Center for American Progress

Work to Strengthen Afghan Laws Related to Violence Against Women
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Work to Strengthen Afghan Laws Related to Violence Against Women

Women continue to suffer under the general lawlessness. While the Afghan government is publicly committed to promoting the advancement of women, women still experience domestic violence, forced marriages, and roadblocks to education and economic opportunities. The Afghanistan Independent Human Rights Commission and the Afghan Ministry of Women’s Affairs registered close to 2,000 incidents of sexual and gender-based violence in 2006. Fifty-seven percent of girls are married before the legal age of 16.

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Women continue to suffer under the general lawlessness. While the Afghan government is publicly committed to promoting the advancement of women, women still experience domestic violence, forced marriages, and roadblocks to education and economic opportunities. The Afghanistan Independent Human Rights Commission and the Afghan Ministry of Women’s Affairs registered close to 2,000 incidents of sexual and gender-based violence in 2006. Fifty-seven percent of girls are married before the legal age of 16.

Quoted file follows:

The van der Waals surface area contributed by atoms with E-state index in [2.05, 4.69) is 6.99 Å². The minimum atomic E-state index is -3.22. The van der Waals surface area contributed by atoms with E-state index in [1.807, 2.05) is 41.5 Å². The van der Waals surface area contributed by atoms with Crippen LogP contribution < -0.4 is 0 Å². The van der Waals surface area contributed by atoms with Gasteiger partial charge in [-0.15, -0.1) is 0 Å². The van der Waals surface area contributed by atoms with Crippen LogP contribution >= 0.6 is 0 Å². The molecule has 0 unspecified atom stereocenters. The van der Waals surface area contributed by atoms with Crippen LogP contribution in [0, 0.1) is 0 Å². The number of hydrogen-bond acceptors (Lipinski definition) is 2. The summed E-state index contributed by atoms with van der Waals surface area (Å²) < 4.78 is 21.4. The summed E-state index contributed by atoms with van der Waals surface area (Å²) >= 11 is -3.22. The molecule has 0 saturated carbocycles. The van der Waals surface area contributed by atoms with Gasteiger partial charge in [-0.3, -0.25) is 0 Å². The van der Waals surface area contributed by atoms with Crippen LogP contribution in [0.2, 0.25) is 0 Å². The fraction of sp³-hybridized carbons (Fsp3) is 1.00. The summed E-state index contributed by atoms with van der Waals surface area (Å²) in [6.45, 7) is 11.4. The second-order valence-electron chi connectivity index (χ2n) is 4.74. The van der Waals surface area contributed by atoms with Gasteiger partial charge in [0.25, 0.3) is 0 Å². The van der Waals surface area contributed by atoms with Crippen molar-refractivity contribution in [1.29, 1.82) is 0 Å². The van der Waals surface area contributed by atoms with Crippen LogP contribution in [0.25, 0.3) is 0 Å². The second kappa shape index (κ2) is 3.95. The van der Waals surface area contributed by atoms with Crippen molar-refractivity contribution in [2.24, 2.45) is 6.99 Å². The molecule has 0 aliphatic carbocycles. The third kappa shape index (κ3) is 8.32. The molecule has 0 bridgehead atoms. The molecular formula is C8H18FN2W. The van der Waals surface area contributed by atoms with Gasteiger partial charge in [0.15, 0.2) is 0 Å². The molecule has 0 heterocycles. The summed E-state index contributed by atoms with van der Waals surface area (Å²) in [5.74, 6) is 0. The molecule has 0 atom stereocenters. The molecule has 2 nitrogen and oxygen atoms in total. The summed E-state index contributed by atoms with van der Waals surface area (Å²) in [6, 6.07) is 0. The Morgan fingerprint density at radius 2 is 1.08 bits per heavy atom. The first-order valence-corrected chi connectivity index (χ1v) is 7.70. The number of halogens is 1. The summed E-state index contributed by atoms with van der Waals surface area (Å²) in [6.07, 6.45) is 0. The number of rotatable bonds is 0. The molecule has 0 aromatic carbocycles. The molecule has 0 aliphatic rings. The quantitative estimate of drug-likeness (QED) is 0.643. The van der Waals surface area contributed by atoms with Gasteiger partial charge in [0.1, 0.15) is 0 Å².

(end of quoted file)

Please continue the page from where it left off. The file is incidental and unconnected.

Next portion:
Attacks on girls’ schools and athletic facilities have also increased, and the chief of the Women’s Affairs Ministry branch in Qandahar was assassinated in September 2006.

The Afghan security forces have very few women in their ranks. Only 118 women, or less than 1 percent, were trained out of 71,147 police who received training by July 2007. In a society where many women are not allowed to speak to men outside of their family, especially in rural areas, this dearth of females in the police mean that women have few channels to voice their concerns or seek help.

For more information on the Center for American Progress’ comprehensive strategy for Afghanistan, see:

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